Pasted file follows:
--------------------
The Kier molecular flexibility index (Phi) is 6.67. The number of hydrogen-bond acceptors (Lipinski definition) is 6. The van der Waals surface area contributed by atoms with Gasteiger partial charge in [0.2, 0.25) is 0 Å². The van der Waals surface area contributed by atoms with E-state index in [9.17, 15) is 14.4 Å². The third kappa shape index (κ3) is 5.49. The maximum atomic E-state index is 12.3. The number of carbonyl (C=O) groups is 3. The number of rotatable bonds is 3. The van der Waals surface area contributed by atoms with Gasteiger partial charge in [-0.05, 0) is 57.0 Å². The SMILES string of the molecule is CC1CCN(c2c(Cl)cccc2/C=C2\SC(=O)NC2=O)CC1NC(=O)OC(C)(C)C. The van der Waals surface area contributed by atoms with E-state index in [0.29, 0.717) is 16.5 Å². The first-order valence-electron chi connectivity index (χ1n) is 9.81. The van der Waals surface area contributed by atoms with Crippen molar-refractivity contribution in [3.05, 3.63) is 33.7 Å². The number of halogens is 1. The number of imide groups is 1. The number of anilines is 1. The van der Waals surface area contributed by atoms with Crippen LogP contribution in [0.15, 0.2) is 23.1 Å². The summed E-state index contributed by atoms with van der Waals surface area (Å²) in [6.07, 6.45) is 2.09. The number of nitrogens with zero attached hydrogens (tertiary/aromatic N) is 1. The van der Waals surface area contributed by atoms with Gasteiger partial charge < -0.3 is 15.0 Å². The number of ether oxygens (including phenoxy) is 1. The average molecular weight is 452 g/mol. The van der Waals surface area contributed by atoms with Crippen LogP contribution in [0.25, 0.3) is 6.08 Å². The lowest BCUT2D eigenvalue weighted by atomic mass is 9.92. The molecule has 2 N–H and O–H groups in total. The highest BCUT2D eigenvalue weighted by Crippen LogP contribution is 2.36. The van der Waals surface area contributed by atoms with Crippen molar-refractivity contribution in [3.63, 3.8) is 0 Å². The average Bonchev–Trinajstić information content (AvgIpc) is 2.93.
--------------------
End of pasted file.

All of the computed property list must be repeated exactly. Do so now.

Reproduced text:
The Kier molecular flexibility index (Phi) is 6.67. The number of hydrogen-bond acceptors (Lipinski definition) is 6. The van der Waals surface area contributed by atoms with Gasteiger partial charge in [0.2, 0.25) is 0 Å². The van der Waals surface area contributed by atoms with E-state index in [9.17, 15) is 14.4 Å². The third kappa shape index (κ3) is 5.49. The maximum atomic E-state index is 12.3. The number of carbonyl (C=O) groups is 3. The number of rotatable bonds is 3. The van der Waals surface area contributed by atoms with Gasteiger partial charge in [-0.05, 0) is 57.0 Å². The SMILES string of the molecule is CC1CCN(c2c(Cl)cccc2/C=C2\SC(=O)NC2=O)CC1NC(=O)OC(C)(C)C. The van der Waals surface area contributed by atoms with E-state index in [0.29, 0.717) is 16.5 Å². The first-order valence-electron chi connectivity index (χ1n) is 9.81. The van der Waals surface area contributed by atoms with Crippen molar-refractivity contribution in [3.05, 3.63) is 33.7 Å². The number of halogens is 1. The number of imide groups is 1. The number of anilines is 1. The van der Waals surface area contributed by atoms with Crippen LogP contribution in [0.15, 0.2) is 23.1 Å². The summed E-state index contributed by atoms with van der Waals surface area (Å²) in [6.07, 6.45) is 2.09. The number of nitrogens with zero attached hydrogens (tertiary/aromatic N) is 1. The van der Waals surface area contributed by atoms with Gasteiger partial charge < -0.3 is 15.0 Å². The number of ether oxygens (including phenoxy) is 1. The average molecular weight is 452 g/mol. The van der Waals surface area contributed by atoms with Crippen LogP contribution in [0.25, 0.3) is 6.08 Å². The lowest BCUT2D eigenvalue weighted by atomic mass is 9.92. The molecule has 2 N–H and O–H groups in total. The highest BCUT2D eigenvalue weighted by Crippen LogP contribution is 2.36. The van der Waals surface area contributed by atoms with Crippen molar-refractivity contribution in [3.63, 3.8) is 0 Å². The average Bonchev–Trinajstić information content (AvgIpc) is 2.93.